Next, the Court must calculate the reasonable number of hours expended. Wal-Mart Stores, Inc., 396 F.3d at 121. In determining the number of hours reasonably expended for purposes of calculating the lodestar, the Court must exclude excessive or otherwise unnecessary hours as well as hours spent on unsuccessful claims. Cf. Hensley v. Eckerhart, 461 U.S. 424, 440 (1983) (where multiple claims are brought, "work on an unsuccessful claim cannot be deemed to have been expended in pursuit of the ultimate result achieved") (internal quotation marks omitted); Quaratino v. Tiffany Co., 166 F.3d 422, 425 (2d Cir. 1999).

Here, the Court finds that the hours expended on prefiling matters, consolidation and certification, and discovery efforts all yielded benefit to the class as each helped bring about the settlement the Court has herein approved. While the amount of time spent on these aspects of the case is substantial (prefiling 2,488.23 hours; consolidation and certification 3,752.10 hours; discovery 13,010.33 hours), for a case of this magnitude and complexity, the number of hours are reasonable. Needless to say, Class Counsels' collective efforts at settlement (6,081.61 hours) were beneficial to the class; without settlement there would have been no recovery at all. So too Plaintiffs' Counsels' efforts on appeal to reverse the Court's determination that the Court lacked jurisdiction over the settlements (1,172.33 hours) was reasonable and beneficial to the Class. Having reviewed the time spent by each firm on these activities (and the attendant expenses), the Court finds the hours spent to be reasonable.

The Court finds, however, that the hours spent on the unsuccessful Sherman Act claims — the motion to dismiss subsequently converted into a motion for summary judgment (2570.10 hours) and the appeal taken on the implied repeal doctrine (1,261.25 hours) — yielded no ultimate benefit to the class and thus cannot be counted towards the reasonable hours billed by counsel. The time spent and expenses incurred by each firm on these aspects of the case will not be counted in the determination of the final award. The result here is a fitting representation of the current state of class action law: plaintiffs' attorneys will be rewarded, not for bringing successful claims, but for bringing claims they can successfully settle.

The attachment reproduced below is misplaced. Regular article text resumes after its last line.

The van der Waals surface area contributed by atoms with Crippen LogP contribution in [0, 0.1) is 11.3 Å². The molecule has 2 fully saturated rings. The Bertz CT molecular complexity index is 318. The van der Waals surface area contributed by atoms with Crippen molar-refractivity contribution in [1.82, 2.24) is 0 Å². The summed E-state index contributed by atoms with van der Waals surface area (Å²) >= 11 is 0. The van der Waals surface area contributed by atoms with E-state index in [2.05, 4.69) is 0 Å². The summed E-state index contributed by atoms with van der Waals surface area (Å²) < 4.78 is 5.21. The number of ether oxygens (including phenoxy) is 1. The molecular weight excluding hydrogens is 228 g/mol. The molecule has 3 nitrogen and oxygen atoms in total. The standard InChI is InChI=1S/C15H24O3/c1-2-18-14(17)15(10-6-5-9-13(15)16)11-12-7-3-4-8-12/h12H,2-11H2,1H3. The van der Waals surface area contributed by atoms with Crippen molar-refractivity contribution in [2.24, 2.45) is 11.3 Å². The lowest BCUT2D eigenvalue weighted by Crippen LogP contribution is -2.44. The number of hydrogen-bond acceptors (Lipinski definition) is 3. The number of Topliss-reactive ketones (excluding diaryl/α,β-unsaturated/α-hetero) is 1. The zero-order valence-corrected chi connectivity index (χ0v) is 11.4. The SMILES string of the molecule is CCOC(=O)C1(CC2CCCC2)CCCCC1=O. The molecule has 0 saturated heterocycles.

3. Application of Multipliers

Finally, the Court finds no need to apply a multiplier here. First of all, quality of representation is presumed to be fully reflected in the initial lodestar figure. In re Agent Orange, 818 F.2d at 234. Indeed, the average hourly rate billed here is approximately $424 which more than adequately illustrates the caliber of Plaintiffs' Counsel, particularly considering that the figure accounts for the lower hourly rates charged for paralegal services.

Further, a court need not apply a risk multiplier where the case is high-risk principally because of its "highly questionable merit." See In re Agent Orange Litig., 818 F.2d at 235. Multipliers are meant to compensate for risk without encouraging frivolousness. Id. at 236 ("The problem with risk multipliers . . . is that they tend to reward counsel for bringing actions of dubious merit."). Inasmuch, in considering whether to apply a multiplier, a court should "examine closely the nature of the action in order to determine whether, as a matter of public policy, it is the type of case worthy of judicial encouragement." Id. Thus, in Agent Orange, the Second Circuit upheld a district court's refusal to apply a multiplier where plaintiffs faced "factual and legal difficulties" from the outset, including an immunity — the military contractor defense — which "if not for the last-minute settlement . . . would have prevented class members from realizing any recovery at all." Id. The Second Circuit further noted that compensation to class counsel was still equitable because each attorney had received the fair value of his services to the class under the lodestar analysis. Id. at 237.

As in Agent Orange, an immunity existed here that shielded Defendants from liability — the doctrine of implied repeal. The major difference here is that this Court (and the Court of Appeals) ruled on the virtue of the affirmative defense before approving the final settlement; inAgent Orange, the court approving the final settlement needed to assume the defense would preclude liability whereas no assumption is necessary here. While the Second Circuit found Plaintiffs' claims under the Sherman Act to be "neither frivolous nor contrived merely to create federal jurisdiction," it did find they lacked support in the law. Options Trading Antitrust III, 317 F.3d at 150. Indeed, the highly analogous case Gordon v. New York Stock Exchange, 422 U.S. 659 (1975), which this Court (and the Court of Appeals) relied on heavily in precluding Plaintiffs' claims, had been on the books for nearly 25 years when Plaintiffs' Counsel decided to bring this case. In this circumstance, the Court finds it would be absolutely inappropriate to award a risk multiplier. As a matter of public policy, a case such as this — one of highly questionable merit because of the likely success of an affirmative defense — is simply not the type of case that is worthy of judicial encouragement. See In re Agent Orange, 818 F.2d at 235. The lodestar alone reasonably compensates the firms in this case for the result achieved for the class. Quaratino, 166 F.3d at 425 ("There is . . . a `strong presumption' that the lodestar figure represents a reasonable fee.").